Development of New Generation Portable Neutron Detectors

Anton Vacheret case studyResearch by Dr Antonin Vacheret of the University of Oxford

In collaboration with Professor Alfons Weber of the University of Oxford and their project partner Kromek Ltd

New research is enhancing the development of portable neutron detectors, a crucial tool needed for detecting the illicit trafficking of radioactive material that could be used to make nuclear and dirty bombs.

The research, led by Dr Antonin Vacheret of the University of Oxford, was funded by the Science and Technology facilities council (STFC) and accredited to the Partnership for Conflict, Crime and Security Research.

‘This new technology centres on the detection of neutrons and is based on the use of solid Lithium-6 as a replacement to the current Helium-3 system,’ said Dr Vacheret.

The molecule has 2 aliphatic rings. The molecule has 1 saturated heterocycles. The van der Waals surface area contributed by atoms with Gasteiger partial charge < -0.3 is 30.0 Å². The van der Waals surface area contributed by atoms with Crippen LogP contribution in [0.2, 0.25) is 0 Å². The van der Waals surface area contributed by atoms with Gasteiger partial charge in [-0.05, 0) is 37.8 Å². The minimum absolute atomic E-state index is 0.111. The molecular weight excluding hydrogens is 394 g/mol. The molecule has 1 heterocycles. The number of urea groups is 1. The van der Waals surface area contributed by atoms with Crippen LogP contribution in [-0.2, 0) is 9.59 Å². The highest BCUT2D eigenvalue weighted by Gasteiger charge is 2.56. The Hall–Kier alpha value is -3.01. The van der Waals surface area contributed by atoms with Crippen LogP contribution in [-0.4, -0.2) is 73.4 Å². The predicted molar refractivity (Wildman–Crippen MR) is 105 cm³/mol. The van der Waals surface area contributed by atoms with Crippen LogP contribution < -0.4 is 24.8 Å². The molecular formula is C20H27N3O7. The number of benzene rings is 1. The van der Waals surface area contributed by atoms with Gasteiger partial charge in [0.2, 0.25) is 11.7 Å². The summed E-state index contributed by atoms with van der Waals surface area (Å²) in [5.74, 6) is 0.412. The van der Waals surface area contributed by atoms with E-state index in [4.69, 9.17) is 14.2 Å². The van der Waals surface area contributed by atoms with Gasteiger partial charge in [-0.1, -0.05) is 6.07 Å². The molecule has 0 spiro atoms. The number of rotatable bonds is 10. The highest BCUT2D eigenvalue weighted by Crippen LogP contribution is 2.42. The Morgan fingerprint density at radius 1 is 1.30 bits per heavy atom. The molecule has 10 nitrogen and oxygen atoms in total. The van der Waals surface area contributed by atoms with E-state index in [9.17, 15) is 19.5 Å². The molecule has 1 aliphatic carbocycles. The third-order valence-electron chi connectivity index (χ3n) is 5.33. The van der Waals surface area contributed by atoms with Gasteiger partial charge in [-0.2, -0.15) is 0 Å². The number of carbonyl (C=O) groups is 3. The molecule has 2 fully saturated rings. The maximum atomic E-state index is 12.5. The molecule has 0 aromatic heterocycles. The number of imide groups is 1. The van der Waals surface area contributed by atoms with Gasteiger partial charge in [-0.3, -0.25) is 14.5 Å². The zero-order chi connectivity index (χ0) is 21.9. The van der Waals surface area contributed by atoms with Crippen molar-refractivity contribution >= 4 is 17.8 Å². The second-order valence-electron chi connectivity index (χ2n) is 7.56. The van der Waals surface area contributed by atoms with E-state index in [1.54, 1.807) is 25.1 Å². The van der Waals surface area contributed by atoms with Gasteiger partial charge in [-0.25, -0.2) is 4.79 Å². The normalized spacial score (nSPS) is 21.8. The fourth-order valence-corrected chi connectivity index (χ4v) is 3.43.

‘Currently most neutron detectors are based on Helium-3 gas tubes, and the current shortage of these tubes means that supply can no longer meet demand. Our project aims to utilise solid Lithium-6 in order to reduce costs while enhancing performance.’

‘We have developed a technology that is flexible and scalable, allowing it to meet a wide range of design requirements, including handheld and backpack detectors, along with detectors that can be fitted to mobile units and used in large area monitoring.’


Through the MARS project at the University of Oxford, Dr Vacheret and his team have been successful in developing partnerships with industry and academia.

Further to this, they have successfully developed a portable Lithium-6 neutron detector and are now working closely with Isis Innovation and Kromek Ltd commercialisation partner to prepare the product for market entry in mid-2015.

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